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- Atlantic City removed iGaming and online sports betting from the tax reduction bill (PILOT)
- The casino industry is not happy with the decision
- Talks about a change began in 2021
A state law giving Atlantic City's casinos' tens of millions of dollars in tax advantages has been overturned by a New Jersey judge because it was not providing any ‘’public purpose’’ according to the state constitution.
This year alone, the property tax adjustment that the bill included saved nine resorts about $55.000.000.
The Judge's Decision for Atlantic City
After rushing the law through the Legislature last year, this decision was a setback for Governor Phil Murphy and the state's legislative leaders.
The casino industry, which had argued the bill was necessary since it was struggling in the wake of the COVID-19 outbreak, will also directly be impacted by this decision. Decisions that affect the taxes of casinos in New Jersey majorly impact the companies' budgets.
The contentious bill called for modifications to the "Payment In Lieu Of Taxes" (PILOT) local taxing regime.
Since 2016, each casino has paid a portion of an industry-wide assessment given to Atlantic City, its school district, and the county to fund various operations instead of paying property taxes. The amount was determined based on the overall gaming revenue from the previous year.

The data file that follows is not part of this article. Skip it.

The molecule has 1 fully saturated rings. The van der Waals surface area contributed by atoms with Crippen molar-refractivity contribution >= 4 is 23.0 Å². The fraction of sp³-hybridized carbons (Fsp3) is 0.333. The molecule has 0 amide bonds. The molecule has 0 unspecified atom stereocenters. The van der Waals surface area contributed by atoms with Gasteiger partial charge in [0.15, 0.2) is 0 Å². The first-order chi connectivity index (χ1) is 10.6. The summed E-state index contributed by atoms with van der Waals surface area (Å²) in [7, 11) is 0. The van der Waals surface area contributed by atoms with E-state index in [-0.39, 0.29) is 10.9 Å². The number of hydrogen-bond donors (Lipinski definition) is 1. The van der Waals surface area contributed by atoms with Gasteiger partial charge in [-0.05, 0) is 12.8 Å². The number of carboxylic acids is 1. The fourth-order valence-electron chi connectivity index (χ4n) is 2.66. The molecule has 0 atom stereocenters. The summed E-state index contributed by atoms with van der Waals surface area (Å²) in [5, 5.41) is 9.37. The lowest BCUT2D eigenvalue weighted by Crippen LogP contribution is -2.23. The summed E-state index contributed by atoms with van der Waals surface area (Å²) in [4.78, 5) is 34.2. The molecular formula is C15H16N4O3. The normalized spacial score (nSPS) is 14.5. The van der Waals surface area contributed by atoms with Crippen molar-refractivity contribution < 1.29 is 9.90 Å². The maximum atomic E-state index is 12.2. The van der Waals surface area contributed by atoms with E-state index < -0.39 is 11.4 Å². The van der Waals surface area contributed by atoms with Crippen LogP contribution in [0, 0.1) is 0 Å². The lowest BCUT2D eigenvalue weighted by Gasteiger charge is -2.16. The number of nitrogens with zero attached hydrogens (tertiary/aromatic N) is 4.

The state claimed that because iGaming and online sportsbooks money is shared and third-party operators like DraftKings, FanDuel, and Borgata have a negligible physical presence in the city, the revenue shouldn't be accounted for in their yearly property tax bill.
Judge Michael Blee of the New Jersey Superior Court declared last week that the PILOT alteration was implemented in violation of the state constitution.
Interdicted: Preferential Tax Treatment
After Liberty and Prosperity, in 1776, a non-profit organization based in New Jersey, sued state officials because the PILOT Amendment forbids preferential tax treatment, Blee was forced to revisit the PILOT Amendment.
In an earlier decision, Blee agreed with Atlantic County's legal argument that the 2021 PILOT adjustment contravened the terms of the state's consent agreement, which guaranteed the county around 13.5% of the annual casino property tax.
At the time, Blee said the state might lower casino property taxes by eliminating iGaming or online sportsbook revenue. The amount Atlantic County was supposed to receive before the calculation change is still required.
Blee now wants to cancel the PILOT Change as a whole.
The PILOT statute has been unconstitutional twice in recent months. In a second action filed in 2018 that claimed the state had broken the provisions of a consent agreement that promised the county a particular portion of the industry's overall PILOT payment, the judge previously sided with Atlantic County. The county said that the annual cost of the PILOT formula change would be around $5 million.
This month, Blee awarded Atlantic County millions of damages and mandated that the state pay for legal expenses and other expenditures. The state is appealing that ruling, and on Monday, it successfully got the court to halt awarding damages while the appeals process is underway.
Combined, the judgments in the two instances raise questions about the gambling industry's impending tax liabilities. When contacted for more information, state regulators—who bill and collect PILOT payments—did not respond immediately.
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